1. Enjoy the ultimate foodie weekend at theAbergavenny Food Festival

We think the Guardian put it best when they said “Abergavenny is to food as Cannes is to film – an annual festival for spotting rising stars in Britain’s artisan food firmament”. Now in its 18th year, this is one of the leading food events in the UK, with over 200 stalls, 50 ticketed events and 30,000 visitors. Yotam Ottolenghi, Rick Stein, Anthony Bourdain and Thomasina Miers have all made appearances, and so far this year’s line-up includes Jose Pizarro, Monica Galetti and Chris Harrod from Michelin-starred The Whitebrook. Get organising an epic weekend in Wales now. 17th & 18th September 2016.

2. Go for a gourmet escape at The Whitebrook

This Michelin starred restaurant and rooms in the stunning Wye Valley is run by former Le Manoir Chef Chris Harrod. There’s a big focus on local produce, foraged ingredients and organic wines – a meal here is an experience to remember. The Whitebrook’s rooms are luxuriously decked out and oh so tranquil. Foodie paradise. Three course dinner, bed and breakfast based on two sharing from £214

‘Michelin-starred Chris Harrod produces masterful dishes using British ingredients, many sourced or foraged locally’. 3 of the best Restaurants with Rooms, BBC Good Food Magazine, February 2016

‘Chef-owner Chris Harrod did not bag that Michelin star without being fastidious. Harrod’s food is driven by the seasons and rooted in its locality, highly technical but natural-looking on the plate’. The Guardian Weekend, February 2016

3. Go shopping in the beautiful market town of Monmouth

Technically in Wales, Monmouth feels as quaint an English town as Winchester or Oxford. Its riverside setting and compact town centre make it the perfect spot to spend a day trawling the shops, and if you visit on Friday or Saturday you can stock up on the best Welsh produce from the town’s two markets. Take a break for lunch in one of the Monmouth’s lovely courtyards and watch the world go by.

4. Visit a Welsh vineyard

Yes you did hear that right. Wales has vineyards. We’re not saying they’re going to rival Bordeaux any time soon but there’s certainly some drinkable stuff to be found. Take a tour of the vineyards at award winning Ancre Hill (opened by the Duchess of Cornwall), whose wines are organic and biodynamic, or visit the Sugar Loaf vineyards for a self-guided tour followed by cream tea. We can think of worse ways to spend an afternoon.

5. Get cultural at the Monmouth Music Festival

Taking place over nine days in July, The Monmouth Festival has been going for an incredible 34 years. With a line-up of iconic music legends, local artists and up and coming talent, and with music ranging from dance to classical and jazz to folk, you won’t be long finding your groove. 22nd – 30th July 2016.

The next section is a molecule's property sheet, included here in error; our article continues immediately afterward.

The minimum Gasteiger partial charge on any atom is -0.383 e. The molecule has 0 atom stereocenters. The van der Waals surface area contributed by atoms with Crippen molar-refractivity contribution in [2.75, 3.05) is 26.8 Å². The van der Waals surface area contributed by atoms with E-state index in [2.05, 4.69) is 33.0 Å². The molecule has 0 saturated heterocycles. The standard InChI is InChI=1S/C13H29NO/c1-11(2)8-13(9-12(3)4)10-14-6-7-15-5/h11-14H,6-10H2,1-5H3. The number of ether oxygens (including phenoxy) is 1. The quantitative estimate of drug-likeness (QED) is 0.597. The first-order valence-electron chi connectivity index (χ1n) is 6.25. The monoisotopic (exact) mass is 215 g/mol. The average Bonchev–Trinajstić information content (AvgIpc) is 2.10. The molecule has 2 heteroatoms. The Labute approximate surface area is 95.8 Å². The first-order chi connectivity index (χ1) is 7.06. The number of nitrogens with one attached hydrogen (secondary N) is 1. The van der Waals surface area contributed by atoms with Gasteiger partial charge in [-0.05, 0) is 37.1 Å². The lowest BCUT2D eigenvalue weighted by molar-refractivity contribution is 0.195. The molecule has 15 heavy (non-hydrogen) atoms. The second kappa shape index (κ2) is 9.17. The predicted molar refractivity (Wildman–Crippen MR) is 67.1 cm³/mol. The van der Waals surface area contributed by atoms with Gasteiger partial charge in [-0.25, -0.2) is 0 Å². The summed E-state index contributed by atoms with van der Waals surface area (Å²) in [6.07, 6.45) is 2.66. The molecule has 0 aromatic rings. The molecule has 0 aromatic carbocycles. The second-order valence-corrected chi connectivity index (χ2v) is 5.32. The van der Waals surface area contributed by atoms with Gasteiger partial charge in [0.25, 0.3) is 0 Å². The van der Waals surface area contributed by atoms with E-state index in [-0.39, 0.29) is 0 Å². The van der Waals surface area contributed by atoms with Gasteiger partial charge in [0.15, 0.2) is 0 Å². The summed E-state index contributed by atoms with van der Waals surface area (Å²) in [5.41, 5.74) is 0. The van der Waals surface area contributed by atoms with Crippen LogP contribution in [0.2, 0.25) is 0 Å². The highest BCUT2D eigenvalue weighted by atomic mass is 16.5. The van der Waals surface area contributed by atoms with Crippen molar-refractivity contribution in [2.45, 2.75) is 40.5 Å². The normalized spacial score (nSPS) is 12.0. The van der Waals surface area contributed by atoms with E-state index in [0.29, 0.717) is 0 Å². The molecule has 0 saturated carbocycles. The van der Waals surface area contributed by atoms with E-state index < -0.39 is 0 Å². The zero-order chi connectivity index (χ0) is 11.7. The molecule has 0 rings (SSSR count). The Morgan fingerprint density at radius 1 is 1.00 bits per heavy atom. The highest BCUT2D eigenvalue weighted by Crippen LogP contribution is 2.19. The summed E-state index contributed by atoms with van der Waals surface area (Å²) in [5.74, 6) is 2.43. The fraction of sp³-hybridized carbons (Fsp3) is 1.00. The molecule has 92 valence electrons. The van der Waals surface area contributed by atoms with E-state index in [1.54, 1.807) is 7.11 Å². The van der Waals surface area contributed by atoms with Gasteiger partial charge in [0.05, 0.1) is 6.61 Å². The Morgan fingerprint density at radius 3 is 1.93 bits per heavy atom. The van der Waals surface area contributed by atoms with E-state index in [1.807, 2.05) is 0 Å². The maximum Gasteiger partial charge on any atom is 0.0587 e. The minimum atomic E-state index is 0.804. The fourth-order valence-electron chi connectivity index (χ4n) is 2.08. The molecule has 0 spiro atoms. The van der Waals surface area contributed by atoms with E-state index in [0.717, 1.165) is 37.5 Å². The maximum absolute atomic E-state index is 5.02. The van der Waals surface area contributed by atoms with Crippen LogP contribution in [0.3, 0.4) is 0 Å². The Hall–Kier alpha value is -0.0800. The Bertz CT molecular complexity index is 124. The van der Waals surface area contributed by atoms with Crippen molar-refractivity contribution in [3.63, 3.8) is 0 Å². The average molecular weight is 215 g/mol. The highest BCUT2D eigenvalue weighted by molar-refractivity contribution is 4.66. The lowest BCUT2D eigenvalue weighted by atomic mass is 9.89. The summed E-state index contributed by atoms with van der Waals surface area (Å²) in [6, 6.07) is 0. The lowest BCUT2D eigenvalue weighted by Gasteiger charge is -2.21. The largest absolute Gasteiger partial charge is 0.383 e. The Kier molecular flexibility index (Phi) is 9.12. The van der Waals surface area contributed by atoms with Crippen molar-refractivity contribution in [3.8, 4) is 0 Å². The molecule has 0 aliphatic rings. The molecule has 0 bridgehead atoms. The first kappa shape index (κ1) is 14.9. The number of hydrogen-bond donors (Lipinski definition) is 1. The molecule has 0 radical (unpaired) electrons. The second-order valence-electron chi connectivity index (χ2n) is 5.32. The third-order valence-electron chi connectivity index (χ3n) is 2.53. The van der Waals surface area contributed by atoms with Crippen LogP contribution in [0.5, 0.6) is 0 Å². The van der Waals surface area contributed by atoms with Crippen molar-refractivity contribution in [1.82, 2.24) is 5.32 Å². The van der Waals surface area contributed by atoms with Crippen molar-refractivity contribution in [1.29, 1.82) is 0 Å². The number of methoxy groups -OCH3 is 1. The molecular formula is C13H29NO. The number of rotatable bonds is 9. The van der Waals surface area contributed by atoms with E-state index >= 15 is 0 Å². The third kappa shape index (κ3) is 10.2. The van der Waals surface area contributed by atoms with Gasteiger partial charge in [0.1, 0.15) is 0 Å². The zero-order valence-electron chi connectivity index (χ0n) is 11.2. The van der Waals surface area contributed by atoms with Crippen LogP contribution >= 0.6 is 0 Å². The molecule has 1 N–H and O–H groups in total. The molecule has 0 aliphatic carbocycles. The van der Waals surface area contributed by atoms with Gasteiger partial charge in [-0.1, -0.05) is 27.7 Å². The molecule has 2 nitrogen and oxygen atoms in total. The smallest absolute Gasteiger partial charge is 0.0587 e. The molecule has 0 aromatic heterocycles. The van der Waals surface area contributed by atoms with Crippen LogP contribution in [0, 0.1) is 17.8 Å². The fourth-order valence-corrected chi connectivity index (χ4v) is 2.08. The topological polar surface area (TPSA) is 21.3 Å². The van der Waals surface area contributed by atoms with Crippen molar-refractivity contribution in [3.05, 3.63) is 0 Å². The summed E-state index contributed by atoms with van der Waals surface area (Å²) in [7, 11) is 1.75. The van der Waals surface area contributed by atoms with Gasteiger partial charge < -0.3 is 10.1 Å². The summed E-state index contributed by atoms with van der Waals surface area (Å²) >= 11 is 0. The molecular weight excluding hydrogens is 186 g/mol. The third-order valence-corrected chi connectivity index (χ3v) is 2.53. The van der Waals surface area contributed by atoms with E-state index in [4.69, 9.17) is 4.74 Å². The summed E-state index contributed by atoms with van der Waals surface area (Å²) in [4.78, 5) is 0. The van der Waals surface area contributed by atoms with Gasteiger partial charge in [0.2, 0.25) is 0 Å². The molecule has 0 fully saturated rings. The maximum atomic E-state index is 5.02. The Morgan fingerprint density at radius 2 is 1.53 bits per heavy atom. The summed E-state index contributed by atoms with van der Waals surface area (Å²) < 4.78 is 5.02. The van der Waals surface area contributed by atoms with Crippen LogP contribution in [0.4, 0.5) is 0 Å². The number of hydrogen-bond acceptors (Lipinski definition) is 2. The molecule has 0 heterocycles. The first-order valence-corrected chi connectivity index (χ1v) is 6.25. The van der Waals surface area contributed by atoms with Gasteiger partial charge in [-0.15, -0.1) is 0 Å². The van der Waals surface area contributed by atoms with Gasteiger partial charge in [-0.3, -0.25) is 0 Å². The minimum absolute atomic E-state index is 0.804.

6. Kayak the river Wye

Whether you want to run rapids or lazily cruise down the river, there aren’t many better ways to explore the stunning Wye Valley than taking to the water. If you don’t like the repetition of return trips some of the companies will even collect you at an end point and bring you back to the start by mini bus – that’s after you’ve had a delicious lunch in one of the riverside pubs.

7. Visit a working farm and learn some rural skills

Ever felt that you missed your calling to be a sheep-shearer, pig-rearer or animal midwife? Now’s your chance to see what you’ve been missing. Monmouthshire has some great working farms that you can stay on and learn some new skills.Humble by Nature has almost 40 different courses to choose from and some properly lux accommodation. The welcome hamper and fire pits for outdoor cooking are the icing on the cake.

8. Fall in love with apples at the Welsh Perry and Cider festival

Now in its 15th year with over 3,000 visitors expected, the Welsh Perry and Cider Festival takes places at the gorgeous Caldicot Castle. Expect well over 100 ciders and perrys to choose from (good luck getting through them), live music and some very good festival food. A cider lovers’ dream. 27th – 30th May 2016.

9. Get your walking boots on

The Wye Valley is packed full of stunning walks, through wooded glades, ancient ruins and river meadows. Choose from a multitude of trails of varying routes and distances, or go all out and attempt THE Wye Valley Walk – 136 miles from Chepstow in Monmouthshire to the slopes of Plynlimon in Powys, criss-crossing the border between England and Wales. Serious walkers only need apply.

10. Indulge your sweet tooth with some Welsh treats

After all that walking you’ll need to get your energy back. Search out some Wye Valley ice cream from Brooke’s, made with milk and cream from their pedigree Jersey cows, in flavours like Welsh Gold (Honeycomb), Cointreau and Orange, and Almond Praline. Too cold for ice-cream? Visit Ben’s Bakes for some Bara Brith (fruit cake) or Welsh Tea Cakes. Or both.


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